U.S. Senators Daniel K. Akaka (D-Hawaii), Thomas R. Carper (D-Delaware), and George V. Voinovich (R-Ohio) introduced the bipartisan Furthering International Nuclear Safety Act of 2010 (S. 3922). The bill would require a United States strategic plan for international cooperation on nuclear power safety, and would further efforts under the Convention on Nuclear Safety, which the U.S. joined in 1999.
Under the legislation, recognizing that participation by countries is voluntary, the U.S. representative to the convention would:
* encourage the use of performance metric tools for countries to assess their own nuclear safety progress.
* work towards increased public availability of information about nuclear safety efforts.
* urge the International Atomic Energy Agency to provide additional support for safety, upon request by a country.
* encourage countries that have or are considering a civilian nuclear power program to join the convention.
Senator Akaka said: "Next year will mark the 25th anniversary of the Chernobyl disaster, a terrible reminder of the widespread, devastating human and environmental effects nuclear accidents can have. We must continue to focus on improving nuclear safety around the world. This bill will build the progress made by the Convention on Nuclear Safety and jump-start additional efforts to prevent nuclear accidents."
"Over the past few decades, the United States has made enormous strides in building a culture of safety at our nuclear power plants," said Sen. Carper, Chair of the Senate Subcommittee on Clean Air and Nuclear Safety. "This has been an important accomplishment and one that we should be proud of, but there's a saying in the nuclear power community that 'an accident anywhere is an accident everywhere' and that is certainly true when it comes to ensuring nuclear power safety internationally. The United States needs to be a leader in promoting nuclear power safety both at home and abroad, and this legislation provides a road made for doing just that."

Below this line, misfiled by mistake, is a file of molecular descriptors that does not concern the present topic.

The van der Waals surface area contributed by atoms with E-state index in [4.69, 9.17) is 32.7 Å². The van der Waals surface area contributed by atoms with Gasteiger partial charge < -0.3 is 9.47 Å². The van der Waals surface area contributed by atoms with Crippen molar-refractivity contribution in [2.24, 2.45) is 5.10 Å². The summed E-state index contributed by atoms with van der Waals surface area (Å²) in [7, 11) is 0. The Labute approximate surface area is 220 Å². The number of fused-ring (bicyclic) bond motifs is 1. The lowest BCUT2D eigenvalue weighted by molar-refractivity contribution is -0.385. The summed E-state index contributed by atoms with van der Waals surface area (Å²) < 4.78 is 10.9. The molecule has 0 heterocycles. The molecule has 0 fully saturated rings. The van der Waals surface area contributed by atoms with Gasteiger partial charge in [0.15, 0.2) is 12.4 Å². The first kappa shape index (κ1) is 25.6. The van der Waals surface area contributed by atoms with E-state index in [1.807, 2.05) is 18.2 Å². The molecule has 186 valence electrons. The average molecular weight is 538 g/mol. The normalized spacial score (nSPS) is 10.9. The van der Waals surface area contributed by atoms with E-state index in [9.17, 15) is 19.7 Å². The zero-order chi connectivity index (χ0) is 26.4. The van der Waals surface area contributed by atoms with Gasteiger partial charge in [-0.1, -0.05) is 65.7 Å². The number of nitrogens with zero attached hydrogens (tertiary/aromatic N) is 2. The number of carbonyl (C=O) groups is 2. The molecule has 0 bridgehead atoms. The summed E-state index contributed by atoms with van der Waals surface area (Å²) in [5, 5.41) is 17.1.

Senator Voinovich said: "In today's global information society, an event involving nuclear safety anywhere in the world could affect perceptions globally. That is why it is so vital that all countries part of the nuclear energy community participate in the Convention on Nuclear Safety. This international forum continues to work to enhance the strong safety performance of the world's nuclear power plants."
Earlier this year, the Government Accountability Office (GAO) released a report entitled "Nuclear Safety: Convention on Nuclear Safety is Viewed by Most Member Countries as Strengthening Safety Worldwide," requested by Senator Akaka. The Convention on Nuclear Safety, negotiated in the aftermath of the Chernobyl disaster, is a multilateral treaty that seeks to improve civilian nuclear power reactor safety worldwide. Participating countries are required to submit reports on the steps taken to implement the convention and meet periodically to review the reports. This bill supports the efforts of the convention and responds to a number of the key findings, recommendations, and survey responses found in the GAO report.
Senators Akaka and Voinovich lead the HSGAC Subcommittee on Oversight of Government Management, the Federal Workforce, and the District of Columbia. Senators Carper and Voinovich lead the EPW Subcommittee on Clean Air and Nuclear Safety.